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10 Hospital Technologies to Watch Carefully

Cheryl Clark, for HealthLeaders Media, January 9, 2012

To date, the report says, the value, whether more clinically significant lesions can be seen with 3T. has not been determined, although neurologic applications, such as functional, diffusion weighted, and spectroscopy MRI may show more clinically useful information.

"For other applications, little evidence suggests that 3T is necessary or that it improves patient outcomes over 1.5T," the report says. A 3T system for routine MRI applications "is still difficult to justify – at least until additional research demonstrations added clinical utility."

9. Personalized Medicine for Cancer Care
Personalized therapies for oncology patients carry price tags of $100,000 and up, and none replaces existing interventions, the report says. Five such targeted treatments have been released in the last year or so for advanced melanoma, Hodgkin's lymphoma, lung and prostate cancer, "including the first personalized therapeutic cancer vaccine."

However, ECRI experts say, "the average observed survival improvements associated with these therapies, while encouraging, are relatively modest, measured in two to six months," and come with life-threatening side effects.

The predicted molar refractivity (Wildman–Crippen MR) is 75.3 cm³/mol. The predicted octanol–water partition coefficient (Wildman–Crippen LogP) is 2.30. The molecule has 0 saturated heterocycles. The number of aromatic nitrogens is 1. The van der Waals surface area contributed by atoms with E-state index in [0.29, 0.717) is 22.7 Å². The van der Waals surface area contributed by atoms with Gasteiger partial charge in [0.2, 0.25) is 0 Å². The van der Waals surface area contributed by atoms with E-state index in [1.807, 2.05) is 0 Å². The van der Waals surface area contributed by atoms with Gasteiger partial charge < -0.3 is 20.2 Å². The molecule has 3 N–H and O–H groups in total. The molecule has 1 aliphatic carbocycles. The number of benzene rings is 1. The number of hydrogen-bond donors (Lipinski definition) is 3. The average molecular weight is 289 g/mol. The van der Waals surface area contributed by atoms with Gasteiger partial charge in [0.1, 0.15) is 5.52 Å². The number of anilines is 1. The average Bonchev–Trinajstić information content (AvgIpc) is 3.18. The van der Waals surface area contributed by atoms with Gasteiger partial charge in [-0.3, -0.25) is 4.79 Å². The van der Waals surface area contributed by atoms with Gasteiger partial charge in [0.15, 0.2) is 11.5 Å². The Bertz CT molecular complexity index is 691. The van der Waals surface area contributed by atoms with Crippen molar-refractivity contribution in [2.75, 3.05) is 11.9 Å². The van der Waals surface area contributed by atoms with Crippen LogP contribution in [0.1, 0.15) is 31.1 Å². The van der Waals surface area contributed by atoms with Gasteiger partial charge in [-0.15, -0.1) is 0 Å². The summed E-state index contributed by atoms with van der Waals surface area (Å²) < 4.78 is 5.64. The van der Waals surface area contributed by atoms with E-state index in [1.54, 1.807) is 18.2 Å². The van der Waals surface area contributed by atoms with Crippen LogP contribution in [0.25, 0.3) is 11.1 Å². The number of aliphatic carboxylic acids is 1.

10. Proton Beam Radiation Therapy
The ability to tightly zero in on a tumor and eradicate it with radiation, with little collateral damage, is the promise, but there is little evidence showing improved patient outcomes. They are expensive, with a $100 million to $200 million price tag, and take up a lot of space.

And they may soon be out of date, the ECRI report suggests, pointing to increasing interest in carbon ion therapy, another type of radiation therapy with advantages over photon or proton beam radiation.

"Compared to protons, the path of heavier carbon ions is less influenced by passage through overlying tissue and, therefore, the peak of ionizing radiation is tighter, potentially allowing more precise targeting and delivery," the report says.

Since proton therapy comparative effectiveness research is lacking, and with carbon ion technology on the way, ECRI suggests that hospital leaders who might be considering a major proton center wait a bit. Also, reimbursement is spotty and at the discretion of local coverage carriers.

ECRI's full report may be viewed here.


Cheryl Clark is senior quality editor and California correspondent for HealthLeaders Media. She is a member of the Association of Health Care Journalists.
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